Search For a Provider Facebook Twitter Instagram YouTube ES Contact Us

Sex Health Blog

Talking about HSDD

Jul 13, 2011

No matter what stage your relationship is in, it’s frustrating when your partner doesn’t want the same things you do. And when that thing is sex, your relationship can become more complicated.

You might have started out with a very satisfactory sexual relationship. It might have been exciting and fulfilling. But now, perhaps her interest has waned. She doesn’t want to have sex. Or if she agrees to it, you feel like she’s not completely there emotionally.

Your partner might have hypoactive sexual desire disorder, often called HSDD. HSDD occurs when women lose their interest in sex. They no longer fantasize about it or feel inclined to have it, even if they’re in a good relationship. HSDD causes personal distress and, quite often, problems in relationships that are hard to resolve.

HSDD happens to about one in ten women and is the most common sexual issue for them. Unfortunately, it’s not always talked about, so it can be mystifying.

If your female partner has low sex drive, here are some things to think about.

It isn’t (necessarily) you.

You might worry that your partner no longer finds you attractive, or that she’s having sex with someone else. But oftentimes, that’s not the case.

A woman’s sex drive has a strong biological component, most notably with hormones and neurotransmitters. Some chemicals work to excite sexual desire; some inhibit it. If these excitatory or inhibitory chemicals are out of balance, a woman’s desire can decrease.

Hormonal changes can seriously interfere with a woman’s interest in sex, especially during and after menopause. Even though women have less testosterone than men, they still need some to spark their libido. Some women benefit from testosterone therapy for HSDD.

Some medications, like antidepressants, can also have sexual side effects like lowered libido.

If your partner is losing interest in sex, consider her life stage and overall health. A visit with her doctor may be the first step in getting her desire back.

It could be her lifestyle.

Is your partner stressed out at work? Is she exhausted by family caregiving responsibilities? Has she been sick lately?

Stress and anxiety can affect a woman’s sex drive. She just may be too tired or unable to relax enough to want sex with you.

If you think this is the case, consider things you can do to help her. Treat her to a massage when she comes home from a difficult day at work. Take the kids to the movies so she can have some time to herself. Offer to help out with whatever responsibilities she’s juggling. Or, just be there for her and listen when she wants to talk.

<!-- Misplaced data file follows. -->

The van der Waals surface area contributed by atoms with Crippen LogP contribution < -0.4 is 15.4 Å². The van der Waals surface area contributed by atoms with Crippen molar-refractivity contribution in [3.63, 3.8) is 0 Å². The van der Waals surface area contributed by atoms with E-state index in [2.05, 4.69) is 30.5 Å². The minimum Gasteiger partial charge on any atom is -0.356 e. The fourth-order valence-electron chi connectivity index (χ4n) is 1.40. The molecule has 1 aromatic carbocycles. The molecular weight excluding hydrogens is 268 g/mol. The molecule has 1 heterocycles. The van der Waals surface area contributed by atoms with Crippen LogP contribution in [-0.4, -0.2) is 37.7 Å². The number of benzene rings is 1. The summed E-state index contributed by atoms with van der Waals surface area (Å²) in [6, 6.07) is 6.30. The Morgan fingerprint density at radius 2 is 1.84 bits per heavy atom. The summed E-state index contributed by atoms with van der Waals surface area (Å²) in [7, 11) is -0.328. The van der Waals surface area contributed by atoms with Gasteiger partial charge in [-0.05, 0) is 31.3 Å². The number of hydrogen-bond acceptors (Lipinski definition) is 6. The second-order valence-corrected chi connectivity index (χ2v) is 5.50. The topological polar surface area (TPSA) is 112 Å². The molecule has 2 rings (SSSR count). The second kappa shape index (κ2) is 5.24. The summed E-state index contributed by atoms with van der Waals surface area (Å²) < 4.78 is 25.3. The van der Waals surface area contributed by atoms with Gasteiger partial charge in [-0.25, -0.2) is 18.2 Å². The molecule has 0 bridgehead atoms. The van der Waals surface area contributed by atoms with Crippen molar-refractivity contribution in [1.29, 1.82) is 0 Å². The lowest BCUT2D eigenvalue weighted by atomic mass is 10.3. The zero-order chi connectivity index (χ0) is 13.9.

Remember, you and your partner is a team. If you pick up some of the slack, she might come around.

It could be your relationship.

How well have you and she been getting along? Are there other problems in your relationship that need attention? Have you been walking on eggshells with each other? Have there been problems with boredom, trust, or infidelity?

She might be reacting to any number of issues. Why not get them out in the open? Again, think about what you can do to make her feel better about your relationship. Could therapy help? Some couples choose to have therapy together. Other people feel better going alone. Talk to your partner and see what she is most comfortable with.

Therapy can also help with past issues and trauma that may be holding her back sexually. Past sexual abuse, incest, and rape can have an enormous effect on a woman’s sexual functioning.

Don’t blame her.

Your partner isn’t avoiding sex with you to be mean. She isn’t deliberately willing her libido to vanish.

Understand that it’s probably frustrating for her, too. And it may be very difficult for her to bring up the subject. Think about it. How do you tell your partner that you just don’t want to be intimate, especially if intimacy has been satisfying in the past? She may be just as baffled as you are.

She may also feel conflicted about sexual desire. Many women are brought up to believe that “good” girls shouldn’t want to have sex. The fact that she notices her low sex drive may make her feel that she was not “good” in the past.

Communicate!

Sex is often seen as a taboo subject. It shouldn’t be. Intimacy is an important part of a couple’s relationship and if something isn’t working, talking about it can be part of the solution. Bringing up the subject yourself may put her at ease.

If you feel awkward discussing sex with your partner, think about what you’d like to say ahead of time. Don’t be accusing. Don’t say that your relationship’s sexual problems are all her fault. She probably feels responsible to a degree.

Instead, you might tell her that you’ve noticed changes in your relationship, that your sexual relations aren’t what they used to be. Ask her how she feels about it and if there is anything you can do to help. Be open to her ideas. If appropriate, gently suggest seeing a doctor or therapist. Offer to go with her if she wants you to.

You’re not selfish to think of your own needs. But don’t threaten to have sex outside the relationship or give her an ultimatum. This will likely make her feel even more upset. Remember, she might not completely understand why her sex drive has diminished either.

Make this a conversation about the two of you. Discuss ways that you and she can work on this together.